Commercial radio began in America after World war I. Before the War, radio or wireless technology primarily involved sending morse code. Technical advances made dutring the War made it possible. The first American commercial radio broadcast took place on November 6, 1920, in Pittsburg, Peensylvania. The station was KDKA. A Westinghouse employee climbed into a wooden shack on the roof of a company plant and spoke into a converted telephine mouth piece. The first words were, "We shall now broadcast the election returns." He went on to provide details on the election of Warren Harding as president. It did not take long for radio to become a major industry. By 1925 about 10 percent of Americans had radios and by 1933, despite the Depression, 63 percent of Americans had acquired a radio. The radio industry is commonly viewed as primarily an intertaiment development. This is part of the story. Other very important aspects are the political and military import of the new industry.
Though forgotten today, these stations--which often featured popular broadcasters, and catered to working class and rural audiences--played an important yet overlooked role in shaping the future course of American broadcasting. Many of the television staples like news programing, detective shows, adventure shows, sitcoms, quiz shows, variety shows, evangelists, and others were all developed on the radio. So was the western, a now forgotten program type.
Commercial radio was a post World War I development. Wireless appeared in the early-20th century. It was a first sending morse code. It was how the RMS Titanic alerted other ships of the unfolding disaster (1912). Major advances were made during World war I (1914-18). Thus fter the War, the basic technology for commercial radio was in place. The first American commercial radio broadcast took place on November 6, 1920, in Pittsburg, Peensylvania. The station was KDKA. A Westinghouse employee climbed into a wooden shack on the roof of a company plant and spoke into a converted telephine mouth piece. The first words were, "We shall now broadcast the election returns." He went on to provide details on the election of Warren Harding as president. It did not take long for radio to become a major industry. By 1925 about 10 percent of Americans had radios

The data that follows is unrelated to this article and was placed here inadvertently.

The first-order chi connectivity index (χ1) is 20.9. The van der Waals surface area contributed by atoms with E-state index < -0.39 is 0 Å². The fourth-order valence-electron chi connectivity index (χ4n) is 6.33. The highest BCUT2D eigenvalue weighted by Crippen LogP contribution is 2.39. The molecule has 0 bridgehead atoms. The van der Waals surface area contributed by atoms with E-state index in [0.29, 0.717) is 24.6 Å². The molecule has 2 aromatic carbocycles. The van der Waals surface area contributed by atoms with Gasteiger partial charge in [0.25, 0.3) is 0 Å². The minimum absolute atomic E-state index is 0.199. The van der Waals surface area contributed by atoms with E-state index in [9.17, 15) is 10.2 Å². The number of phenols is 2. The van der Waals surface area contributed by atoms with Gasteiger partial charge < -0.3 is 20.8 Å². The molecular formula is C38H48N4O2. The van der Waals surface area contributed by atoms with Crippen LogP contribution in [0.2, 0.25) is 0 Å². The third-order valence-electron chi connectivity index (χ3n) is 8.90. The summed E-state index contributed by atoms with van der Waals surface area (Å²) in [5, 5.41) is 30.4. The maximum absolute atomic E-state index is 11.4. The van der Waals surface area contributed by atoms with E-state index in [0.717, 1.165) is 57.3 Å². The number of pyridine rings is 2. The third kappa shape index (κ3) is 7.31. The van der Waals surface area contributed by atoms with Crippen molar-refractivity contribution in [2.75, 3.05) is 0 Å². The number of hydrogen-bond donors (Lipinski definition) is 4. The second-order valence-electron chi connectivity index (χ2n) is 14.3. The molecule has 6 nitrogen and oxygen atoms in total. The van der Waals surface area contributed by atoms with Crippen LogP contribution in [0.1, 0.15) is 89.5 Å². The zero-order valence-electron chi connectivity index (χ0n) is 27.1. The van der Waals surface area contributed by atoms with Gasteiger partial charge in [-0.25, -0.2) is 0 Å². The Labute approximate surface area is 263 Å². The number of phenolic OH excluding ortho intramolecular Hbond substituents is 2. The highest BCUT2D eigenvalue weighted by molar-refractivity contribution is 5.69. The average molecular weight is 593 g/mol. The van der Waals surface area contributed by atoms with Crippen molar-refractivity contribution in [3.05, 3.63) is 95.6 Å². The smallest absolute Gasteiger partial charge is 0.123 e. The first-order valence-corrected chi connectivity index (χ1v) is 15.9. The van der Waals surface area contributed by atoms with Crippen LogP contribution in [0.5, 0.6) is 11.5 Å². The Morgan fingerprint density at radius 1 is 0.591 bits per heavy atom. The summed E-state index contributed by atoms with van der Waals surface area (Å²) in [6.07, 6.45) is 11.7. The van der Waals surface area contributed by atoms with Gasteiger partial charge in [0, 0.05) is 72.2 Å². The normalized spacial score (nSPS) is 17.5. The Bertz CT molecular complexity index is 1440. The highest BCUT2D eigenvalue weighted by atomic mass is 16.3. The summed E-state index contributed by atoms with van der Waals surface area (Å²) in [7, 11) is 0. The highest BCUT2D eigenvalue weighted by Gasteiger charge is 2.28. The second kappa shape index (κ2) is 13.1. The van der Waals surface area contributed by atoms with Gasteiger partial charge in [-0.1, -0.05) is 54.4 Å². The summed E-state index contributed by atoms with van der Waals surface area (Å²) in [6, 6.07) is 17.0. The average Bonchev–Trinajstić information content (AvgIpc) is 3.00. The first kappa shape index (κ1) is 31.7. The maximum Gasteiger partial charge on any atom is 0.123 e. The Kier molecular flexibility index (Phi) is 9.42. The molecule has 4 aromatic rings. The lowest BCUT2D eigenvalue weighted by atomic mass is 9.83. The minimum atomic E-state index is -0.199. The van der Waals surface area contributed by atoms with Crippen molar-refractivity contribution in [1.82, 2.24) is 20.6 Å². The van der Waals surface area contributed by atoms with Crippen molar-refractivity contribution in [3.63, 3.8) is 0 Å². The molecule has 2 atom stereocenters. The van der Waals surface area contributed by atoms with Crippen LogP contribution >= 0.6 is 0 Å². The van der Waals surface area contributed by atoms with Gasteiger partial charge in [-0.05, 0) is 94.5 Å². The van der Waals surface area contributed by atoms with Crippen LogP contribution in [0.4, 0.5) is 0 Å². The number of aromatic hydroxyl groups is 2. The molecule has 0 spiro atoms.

Radio came first to urban America. The early consumer sets were very expensive. The first stations had weak signals. Gradually at technology improved, spun forward by market forces stations with stronger signals were built. Despite the Depression, most American families had radios. An impressive 63 percent of Americans had acquired a radio (1933). The radio was given a place of honor in the living room. Even during the Depression, Americans had radios as the prices fell sharply due to mass production and the resulting market forces. This was not the case in Europe. Radio had continued througout the 1920s to be primarily an urban phenomenon. A major limitation in rural areas was that few farms had electricity. Electrical companies were unwilling to run lines into sparsely populated rural areas. The expense was enormous and the reurns much more limited than in the cities. This changed in the 1930s with the New Deal. The Rural Electrification Administration (REA) brought electrity to American farms. A reader writes, "The radio here is an electric appliance. We can see a set of plugs at rear. While farms were not connected to electrical lines, some farms had limited electricity generated by windmills which were once very common on farms in America and Canada. Before the rsadio here there was crystal radio. And batteries came only in the beginning of 50s." The radio was at the time a major piece of furniture. There were no transistors in 1941 and the vacume tubes used in radios made sets much larger than modern radios. Most American families would gather around the radio after dinner. Listening to news broadcasts and special programs on the radio was a familiar after dinner activity.